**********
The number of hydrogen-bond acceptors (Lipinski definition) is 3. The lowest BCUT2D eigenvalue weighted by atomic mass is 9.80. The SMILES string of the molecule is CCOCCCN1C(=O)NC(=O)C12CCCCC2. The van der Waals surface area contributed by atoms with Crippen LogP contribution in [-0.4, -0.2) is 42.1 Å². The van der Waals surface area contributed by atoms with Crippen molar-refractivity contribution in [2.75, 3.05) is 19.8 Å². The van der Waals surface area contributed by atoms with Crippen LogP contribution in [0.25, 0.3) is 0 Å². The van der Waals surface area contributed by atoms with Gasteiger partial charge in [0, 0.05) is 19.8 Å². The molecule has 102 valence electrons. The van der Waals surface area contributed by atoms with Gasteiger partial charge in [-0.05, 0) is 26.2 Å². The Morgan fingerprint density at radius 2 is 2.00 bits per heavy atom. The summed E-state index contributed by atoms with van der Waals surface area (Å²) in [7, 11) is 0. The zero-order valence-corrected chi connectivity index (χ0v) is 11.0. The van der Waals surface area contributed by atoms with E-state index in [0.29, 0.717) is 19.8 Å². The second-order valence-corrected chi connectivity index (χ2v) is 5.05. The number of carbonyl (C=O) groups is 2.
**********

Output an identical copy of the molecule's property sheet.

The number of hydrogen-bond acceptors (Lipinski definition) is 3. The lowest BCUT2D eigenvalue weighted by atomic mass is 9.80. The SMILES string of the molecule is CCOCCCN1C(=O)NC(=O)C12CCCCC2. The van der Waals surface area contributed by atoms with Crippen LogP contribution in [-0.4, -0.2) is 42.1 Å². The van der Waals surface area contributed by atoms with Crippen molar-refractivity contribution in [2.75, 3.05) is 19.8 Å². The van der Waals surface area contributed by atoms with Crippen LogP contribution in [0.25, 0.3) is 0 Å². The van der Waals surface area contributed by atoms with Gasteiger partial charge in [0, 0.05) is 19.8 Å². The molecule has 102 valence electrons. The van der Waals surface area contributed by atoms with Gasteiger partial charge in [-0.05, 0) is 26.2 Å². The Morgan fingerprint density at radius 2 is 2.00 bits per heavy atom. The summed E-state index contributed by atoms with van der Waals surface area (Å²) in [7, 11) is 0. The zero-order valence-corrected chi connectivity index (χ0v) is 11.0. The van der Waals surface area contributed by atoms with E-state index in [0.29, 0.717) is 19.8 Å². The second-order valence-corrected chi connectivity index (χ2v) is 5.05. The number of carbonyl (C=O) groups is 2.